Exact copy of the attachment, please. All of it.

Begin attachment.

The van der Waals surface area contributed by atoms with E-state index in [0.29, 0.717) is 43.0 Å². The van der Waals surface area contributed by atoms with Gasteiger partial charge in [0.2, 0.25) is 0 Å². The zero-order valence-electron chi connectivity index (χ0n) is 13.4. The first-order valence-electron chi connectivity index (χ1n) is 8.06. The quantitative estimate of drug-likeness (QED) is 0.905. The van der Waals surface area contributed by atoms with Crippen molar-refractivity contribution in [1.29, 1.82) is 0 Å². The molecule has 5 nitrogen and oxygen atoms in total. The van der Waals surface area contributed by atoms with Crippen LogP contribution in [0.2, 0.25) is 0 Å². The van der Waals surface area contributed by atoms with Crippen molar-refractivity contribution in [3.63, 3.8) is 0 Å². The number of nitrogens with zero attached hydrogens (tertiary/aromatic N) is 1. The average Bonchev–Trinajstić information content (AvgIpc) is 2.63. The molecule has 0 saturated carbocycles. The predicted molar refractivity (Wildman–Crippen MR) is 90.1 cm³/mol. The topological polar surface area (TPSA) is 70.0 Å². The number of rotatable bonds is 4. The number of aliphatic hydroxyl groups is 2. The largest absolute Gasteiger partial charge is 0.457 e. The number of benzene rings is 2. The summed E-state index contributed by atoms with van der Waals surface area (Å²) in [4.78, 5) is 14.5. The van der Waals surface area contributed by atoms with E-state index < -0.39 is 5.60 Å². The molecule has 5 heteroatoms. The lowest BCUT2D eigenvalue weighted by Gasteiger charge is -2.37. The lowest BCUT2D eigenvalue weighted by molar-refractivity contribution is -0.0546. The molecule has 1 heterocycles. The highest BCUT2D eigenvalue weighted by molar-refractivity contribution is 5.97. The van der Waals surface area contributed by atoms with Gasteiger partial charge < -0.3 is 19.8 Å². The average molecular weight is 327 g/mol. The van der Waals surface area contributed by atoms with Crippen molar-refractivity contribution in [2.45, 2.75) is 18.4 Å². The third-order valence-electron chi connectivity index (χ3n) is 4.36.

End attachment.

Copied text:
The van der Waals surface area contributed by atoms with E-state index in [0.29, 0.717) is 43.0 Å². The van der Waals surface area contributed by atoms with Gasteiger partial charge in [0.2, 0.25) is 0 Å². The zero-order valence-electron chi connectivity index (χ0n) is 13.4. The first-order valence-electron chi connectivity index (χ1n) is 8.06. The quantitative estimate of drug-likeness (QED) is 0.905. The van der Waals surface area contributed by atoms with Crippen molar-refractivity contribution in [1.29, 1.82) is 0 Å². The molecule has 5 nitrogen and oxygen atoms in total. The van der Waals surface area contributed by atoms with Crippen LogP contribution in [0.2, 0.25) is 0 Å². The van der Waals surface area contributed by atoms with Crippen molar-refractivity contribution in [3.63, 3.8) is 0 Å². The number of nitrogens with zero attached hydrogens (tertiary/aromatic N) is 1. The average Bonchev–Trinajstić information content (AvgIpc) is 2.63. The molecule has 0 saturated carbocycles. The predicted molar refractivity (Wildman–Crippen MR) is 90.1 cm³/mol. The topological polar surface area (TPSA) is 70.0 Å². The number of rotatable bonds is 4. The number of aliphatic hydroxyl groups is 2. The largest absolute Gasteiger partial charge is 0.457 e. The number of benzene rings is 2. The summed E-state index contributed by atoms with van der Waals surface area (Å²) in [4.78, 5) is 14.5. The van der Waals surface area contributed by atoms with E-state index < -0.39 is 5.60 Å². The molecule has 5 heteroatoms. The lowest BCUT2D eigenvalue weighted by Gasteiger charge is -2.37. The lowest BCUT2D eigenvalue weighted by molar-refractivity contribution is -0.0546. The molecule has 1 heterocycles. The highest BCUT2D eigenvalue weighted by molar-refractivity contribution is 5.97. The van der Waals surface area contributed by atoms with Gasteiger partial charge < -0.3 is 19.8 Å². The average molecular weight is 327 g/mol. The van der Waals surface area contributed by atoms with Crippen molar-refractivity contribution in [2.45, 2.75) is 18.4 Å². The third-order valence-electron chi connectivity index (χ3n) is 4.36.